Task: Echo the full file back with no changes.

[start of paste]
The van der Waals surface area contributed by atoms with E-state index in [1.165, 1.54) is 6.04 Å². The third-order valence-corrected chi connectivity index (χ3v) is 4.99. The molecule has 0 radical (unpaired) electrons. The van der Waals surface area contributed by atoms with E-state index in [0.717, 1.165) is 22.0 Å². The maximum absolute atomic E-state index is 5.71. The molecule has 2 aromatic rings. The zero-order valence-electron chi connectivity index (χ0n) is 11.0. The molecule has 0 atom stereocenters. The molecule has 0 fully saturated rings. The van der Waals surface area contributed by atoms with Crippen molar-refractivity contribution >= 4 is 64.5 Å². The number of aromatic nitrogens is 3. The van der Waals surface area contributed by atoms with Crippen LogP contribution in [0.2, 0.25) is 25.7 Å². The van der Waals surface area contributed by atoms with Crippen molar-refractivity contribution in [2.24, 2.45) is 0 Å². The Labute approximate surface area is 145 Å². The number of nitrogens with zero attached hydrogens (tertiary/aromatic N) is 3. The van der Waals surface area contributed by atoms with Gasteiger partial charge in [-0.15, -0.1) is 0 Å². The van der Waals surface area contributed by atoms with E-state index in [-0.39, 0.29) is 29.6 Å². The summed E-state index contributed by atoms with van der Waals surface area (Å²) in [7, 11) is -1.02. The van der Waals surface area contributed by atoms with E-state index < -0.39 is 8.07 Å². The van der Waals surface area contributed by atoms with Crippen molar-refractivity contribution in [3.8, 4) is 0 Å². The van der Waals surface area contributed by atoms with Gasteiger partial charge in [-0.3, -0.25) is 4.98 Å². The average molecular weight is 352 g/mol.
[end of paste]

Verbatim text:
The van der Waals surface area contributed by atoms with E-state index in [1.165, 1.54) is 6.04 Å². The third-order valence-corrected chi connectivity index (χ3v) is 4.99. The molecule has 0 radical (unpaired) electrons. The van der Waals surface area contributed by atoms with E-state index in [0.717, 1.165) is 22.0 Å². The maximum absolute atomic E-state index is 5.71. The molecule has 2 aromatic rings. The zero-order valence-electron chi connectivity index (χ0n) is 11.0. The molecule has 0 atom stereocenters. The molecule has 0 fully saturated rings. The van der Waals surface area contributed by atoms with Crippen molar-refractivity contribution >= 4 is 64.5 Å². The number of aromatic nitrogens is 3. The van der Waals surface area contributed by atoms with Crippen LogP contribution in [0.2, 0.25) is 25.7 Å². The van der Waals surface area contributed by atoms with Crippen molar-refractivity contribution in [2.24, 2.45) is 0 Å². The Labute approximate surface area is 145 Å². The number of nitrogens with zero attached hydrogens (tertiary/aromatic N) is 3. The van der Waals surface area contributed by atoms with Gasteiger partial charge in [-0.15, -0.1) is 0 Å². The van der Waals surface area contributed by atoms with E-state index in [-0.39, 0.29) is 29.6 Å². The summed E-state index contributed by atoms with van der Waals surface area (Å²) in [7, 11) is -1.02. The van der Waals surface area contributed by atoms with E-state index < -0.39 is 8.07 Å². The van der Waals surface area contributed by atoms with Crippen molar-refractivity contribution in [3.8, 4) is 0 Å². The van der Waals surface area contributed by atoms with Gasteiger partial charge in [-0.3, -0.25) is 4.98 Å². The average molecular weight is 352 g/mol.